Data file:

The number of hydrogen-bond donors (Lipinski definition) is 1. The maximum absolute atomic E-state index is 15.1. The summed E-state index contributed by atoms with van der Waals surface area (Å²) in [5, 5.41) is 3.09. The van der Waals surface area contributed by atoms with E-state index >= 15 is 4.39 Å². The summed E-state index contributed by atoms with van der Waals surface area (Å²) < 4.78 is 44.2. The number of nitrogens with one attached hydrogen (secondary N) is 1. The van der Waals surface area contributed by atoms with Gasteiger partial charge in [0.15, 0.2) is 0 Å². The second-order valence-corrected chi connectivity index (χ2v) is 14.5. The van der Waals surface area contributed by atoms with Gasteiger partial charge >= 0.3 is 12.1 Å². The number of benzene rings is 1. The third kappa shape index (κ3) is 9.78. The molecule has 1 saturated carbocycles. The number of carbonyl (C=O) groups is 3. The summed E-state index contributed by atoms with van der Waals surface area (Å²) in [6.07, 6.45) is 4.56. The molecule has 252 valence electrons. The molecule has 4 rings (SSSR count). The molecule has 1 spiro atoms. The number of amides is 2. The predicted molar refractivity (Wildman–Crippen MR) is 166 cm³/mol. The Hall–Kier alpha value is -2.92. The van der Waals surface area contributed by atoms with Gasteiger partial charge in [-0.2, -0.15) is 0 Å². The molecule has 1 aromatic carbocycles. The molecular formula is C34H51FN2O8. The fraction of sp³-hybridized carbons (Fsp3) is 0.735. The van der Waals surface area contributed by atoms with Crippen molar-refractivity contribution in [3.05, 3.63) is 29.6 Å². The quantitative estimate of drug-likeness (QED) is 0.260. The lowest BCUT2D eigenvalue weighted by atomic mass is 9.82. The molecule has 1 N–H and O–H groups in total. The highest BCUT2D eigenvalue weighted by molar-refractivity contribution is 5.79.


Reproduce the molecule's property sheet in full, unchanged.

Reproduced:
The number of hydrogen-bond donors (Lipinski definition) is 1. The maximum absolute atomic E-state index is 15.1. The summed E-state index contributed by atoms with van der Waals surface area (Å²) in [5, 5.41) is 3.09. The van der Waals surface area contributed by atoms with E-state index >= 15 is 4.39 Å². The summed E-state index contributed by atoms with van der Waals surface area (Å²) < 4.78 is 44.2. The number of nitrogens with one attached hydrogen (secondary N) is 1. The van der Waals surface area contributed by atoms with Gasteiger partial charge in [0.15, 0.2) is 0 Å². The second-order valence-corrected chi connectivity index (χ2v) is 14.5. The van der Waals surface area contributed by atoms with Gasteiger partial charge >= 0.3 is 12.1 Å². The number of benzene rings is 1. The third kappa shape index (κ3) is 9.78. The molecule has 1 saturated carbocycles. The number of carbonyl (C=O) groups is 3. The summed E-state index contributed by atoms with van der Waals surface area (Å²) in [6.07, 6.45) is 4.56. The molecule has 252 valence electrons. The molecule has 4 rings (SSSR count). The molecule has 1 spiro atoms. The number of amides is 2. The predicted molar refractivity (Wildman–Crippen MR) is 166 cm³/mol. The Hall–Kier alpha value is -2.92. The van der Waals surface area contributed by atoms with Gasteiger partial charge in [-0.2, -0.15) is 0 Å². The molecule has 1 aromatic carbocycles. The molecular formula is C34H51FN2O8. The fraction of sp³-hybridized carbons (Fsp3) is 0.735. The van der Waals surface area contributed by atoms with Crippen molar-refractivity contribution in [3.05, 3.63) is 29.6 Å². The quantitative estimate of drug-likeness (QED) is 0.260. The lowest BCUT2D eigenvalue weighted by atomic mass is 9.82. The molecule has 1 N–H and O–H groups in total. The highest BCUT2D eigenvalue weighted by molar-refractivity contribution is 5.79.